The village was founded in 1338 under the Chełmno Laws (Kulm Law, a legal constitution for a municipal form of government) by the Grand Master Dietrich von Altenburg on 57 włókas and 5 morga of land. The sources from 1582 mentioned the presence of Dutch colonists.
Until 1772 Gnojau was located in what was known as Royal Prussia (also known as Polish Prussia) in the Kingdom of Poland. The First Partition of Poland in 1772 resulted in the creation of a new province in 1773, called West Prussia, in which Gnojau was located. Gnojau was situated in the district (Kreis) of Marienburg until the establishment of the Free City of Danzig in 1920. The village came under the control of Nazi Germany during World War II until February 1945, when it was occupied by Soviet forces and returned to Poland. In 2012 Gnojau (now Gnojewo) was a village in the administrative district of Gmina Miłoradz, within Malbork County, Pomeranian Voivodeship.
In 1820, the village had 278 residents, including 5 Mennonites. In 1868, Gnojewo had 123 włókas of farmland, 31 houses, 438 residents, and 10 Mennonites.
Stowarzyszenie Konserwatorów Zabytków. "Gnojewo." Catalogue of Monuments of Dutch Colonization in Poland. 2005. Web. 8 October 2012. http://holland.org.pl/art.php?kat=obiekt&id=325&lang=en.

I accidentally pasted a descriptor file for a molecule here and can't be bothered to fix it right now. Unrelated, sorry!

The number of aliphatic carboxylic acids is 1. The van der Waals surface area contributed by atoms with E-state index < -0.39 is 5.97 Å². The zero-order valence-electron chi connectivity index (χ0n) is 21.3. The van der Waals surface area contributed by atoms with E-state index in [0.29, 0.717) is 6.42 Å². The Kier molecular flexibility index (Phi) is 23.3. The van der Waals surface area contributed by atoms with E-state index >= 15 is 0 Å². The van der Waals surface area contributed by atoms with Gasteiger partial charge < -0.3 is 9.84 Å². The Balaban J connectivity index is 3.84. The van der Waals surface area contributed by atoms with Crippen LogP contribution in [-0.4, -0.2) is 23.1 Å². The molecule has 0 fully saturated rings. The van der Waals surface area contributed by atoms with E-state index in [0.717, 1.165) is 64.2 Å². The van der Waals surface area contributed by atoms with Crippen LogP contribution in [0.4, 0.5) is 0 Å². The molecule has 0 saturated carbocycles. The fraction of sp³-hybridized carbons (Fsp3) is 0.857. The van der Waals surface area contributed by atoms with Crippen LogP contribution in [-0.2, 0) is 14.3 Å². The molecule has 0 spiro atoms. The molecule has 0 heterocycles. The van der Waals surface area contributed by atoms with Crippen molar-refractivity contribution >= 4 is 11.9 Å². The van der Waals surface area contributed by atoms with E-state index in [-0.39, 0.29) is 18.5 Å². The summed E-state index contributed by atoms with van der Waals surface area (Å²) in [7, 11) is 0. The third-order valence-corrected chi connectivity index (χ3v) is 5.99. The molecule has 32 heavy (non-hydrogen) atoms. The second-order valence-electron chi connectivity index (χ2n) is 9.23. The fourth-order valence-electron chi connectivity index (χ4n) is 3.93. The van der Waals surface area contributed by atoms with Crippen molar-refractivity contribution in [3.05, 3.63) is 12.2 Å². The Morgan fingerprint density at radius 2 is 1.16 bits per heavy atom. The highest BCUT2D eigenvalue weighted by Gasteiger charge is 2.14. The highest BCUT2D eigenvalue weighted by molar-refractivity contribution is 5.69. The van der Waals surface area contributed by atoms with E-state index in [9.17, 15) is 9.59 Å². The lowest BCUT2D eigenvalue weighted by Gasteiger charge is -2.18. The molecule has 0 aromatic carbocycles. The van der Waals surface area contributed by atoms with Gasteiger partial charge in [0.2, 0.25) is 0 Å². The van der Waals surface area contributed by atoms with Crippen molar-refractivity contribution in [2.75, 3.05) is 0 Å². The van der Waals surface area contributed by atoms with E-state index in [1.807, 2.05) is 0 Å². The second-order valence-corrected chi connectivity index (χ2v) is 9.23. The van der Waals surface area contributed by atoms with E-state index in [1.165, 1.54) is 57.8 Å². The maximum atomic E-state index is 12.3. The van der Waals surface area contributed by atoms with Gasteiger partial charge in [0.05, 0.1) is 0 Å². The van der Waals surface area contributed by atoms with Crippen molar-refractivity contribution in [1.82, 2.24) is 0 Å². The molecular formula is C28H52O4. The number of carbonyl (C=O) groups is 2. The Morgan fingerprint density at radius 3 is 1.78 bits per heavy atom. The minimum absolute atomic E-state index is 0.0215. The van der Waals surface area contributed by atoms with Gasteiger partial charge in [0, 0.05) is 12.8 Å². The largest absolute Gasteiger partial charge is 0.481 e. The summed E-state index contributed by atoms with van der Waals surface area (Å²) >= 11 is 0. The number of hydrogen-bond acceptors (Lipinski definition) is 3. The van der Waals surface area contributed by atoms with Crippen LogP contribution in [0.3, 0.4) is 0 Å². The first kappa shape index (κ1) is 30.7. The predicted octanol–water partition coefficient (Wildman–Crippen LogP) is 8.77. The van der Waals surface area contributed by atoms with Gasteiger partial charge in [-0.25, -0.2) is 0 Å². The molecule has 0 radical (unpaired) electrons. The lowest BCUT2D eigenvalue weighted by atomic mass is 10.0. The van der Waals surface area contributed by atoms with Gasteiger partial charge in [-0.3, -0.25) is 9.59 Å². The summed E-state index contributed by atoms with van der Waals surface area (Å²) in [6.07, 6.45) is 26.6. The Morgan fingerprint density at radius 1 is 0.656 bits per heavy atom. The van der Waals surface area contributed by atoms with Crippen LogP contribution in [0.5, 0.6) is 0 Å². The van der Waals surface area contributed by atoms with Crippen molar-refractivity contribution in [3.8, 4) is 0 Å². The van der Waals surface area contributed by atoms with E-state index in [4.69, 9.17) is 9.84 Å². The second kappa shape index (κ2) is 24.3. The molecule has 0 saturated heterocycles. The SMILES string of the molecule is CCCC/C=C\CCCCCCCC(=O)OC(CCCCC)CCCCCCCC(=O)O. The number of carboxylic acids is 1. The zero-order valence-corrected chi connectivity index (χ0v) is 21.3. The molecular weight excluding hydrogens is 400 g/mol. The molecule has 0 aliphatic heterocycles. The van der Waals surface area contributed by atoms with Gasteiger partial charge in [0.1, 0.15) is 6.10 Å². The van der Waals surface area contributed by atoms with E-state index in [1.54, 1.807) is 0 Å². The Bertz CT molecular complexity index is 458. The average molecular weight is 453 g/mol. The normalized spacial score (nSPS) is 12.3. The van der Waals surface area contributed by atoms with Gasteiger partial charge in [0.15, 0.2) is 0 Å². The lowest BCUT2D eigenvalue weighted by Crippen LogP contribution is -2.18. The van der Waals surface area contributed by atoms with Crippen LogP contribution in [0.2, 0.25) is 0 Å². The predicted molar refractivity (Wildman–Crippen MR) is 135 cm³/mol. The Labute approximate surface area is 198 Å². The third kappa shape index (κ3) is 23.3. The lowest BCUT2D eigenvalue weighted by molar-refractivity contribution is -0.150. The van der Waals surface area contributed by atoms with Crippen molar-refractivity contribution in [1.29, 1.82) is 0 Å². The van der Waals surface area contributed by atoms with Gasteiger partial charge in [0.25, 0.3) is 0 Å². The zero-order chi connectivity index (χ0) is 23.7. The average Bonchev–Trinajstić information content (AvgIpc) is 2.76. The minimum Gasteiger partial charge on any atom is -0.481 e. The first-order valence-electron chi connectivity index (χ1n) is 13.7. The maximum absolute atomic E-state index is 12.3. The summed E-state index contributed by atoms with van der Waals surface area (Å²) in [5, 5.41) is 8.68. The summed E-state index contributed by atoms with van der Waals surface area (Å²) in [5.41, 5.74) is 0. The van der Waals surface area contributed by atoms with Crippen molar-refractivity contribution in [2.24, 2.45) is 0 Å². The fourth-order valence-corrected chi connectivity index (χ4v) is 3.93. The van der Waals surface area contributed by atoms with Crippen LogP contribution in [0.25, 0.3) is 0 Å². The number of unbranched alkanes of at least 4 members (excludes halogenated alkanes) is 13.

Wikipedia. "Gnojewo, Pomeranian Voivodeship." Web. 8 October 2012. http://en.wikipedia.org/wiki/Gnojewo,_Pomeranian_Voivodeship.
Wolf, Hans-Jürgen. "Familienforschung in Westpreußen." Web. 8 October 2012. http://www.westpreussen.de.
|Author(s)||Richard D Thiessen|
|Date Published||October 2012|
Cite This Article
Thiessen, Richard D. "Gnojau (Pomeranian Voivodeship, Poland)." Global Anabaptist Mennonite Encyclopedia Online. October 2012. Web. 5 Mar 2015. http://gameo.org/index.php?title=Gnojau_(Pomeranian_Voivodeship,_Poland)&oldid=94846.
Thiessen, Richard D. (October 2012). Gnojau (Pomeranian Voivodeship, Poland). Global Anabaptist Mennonite Encyclopedia Online. Retrieved 5 March 2015, from http://gameo.org/index.php?title=Gnojau_(Pomeranian_Voivodeship,_Poland)&oldid=94846.
©1996-2015 by the Global Anabaptist Mennonite Encyclopedia Online. All rights reserved.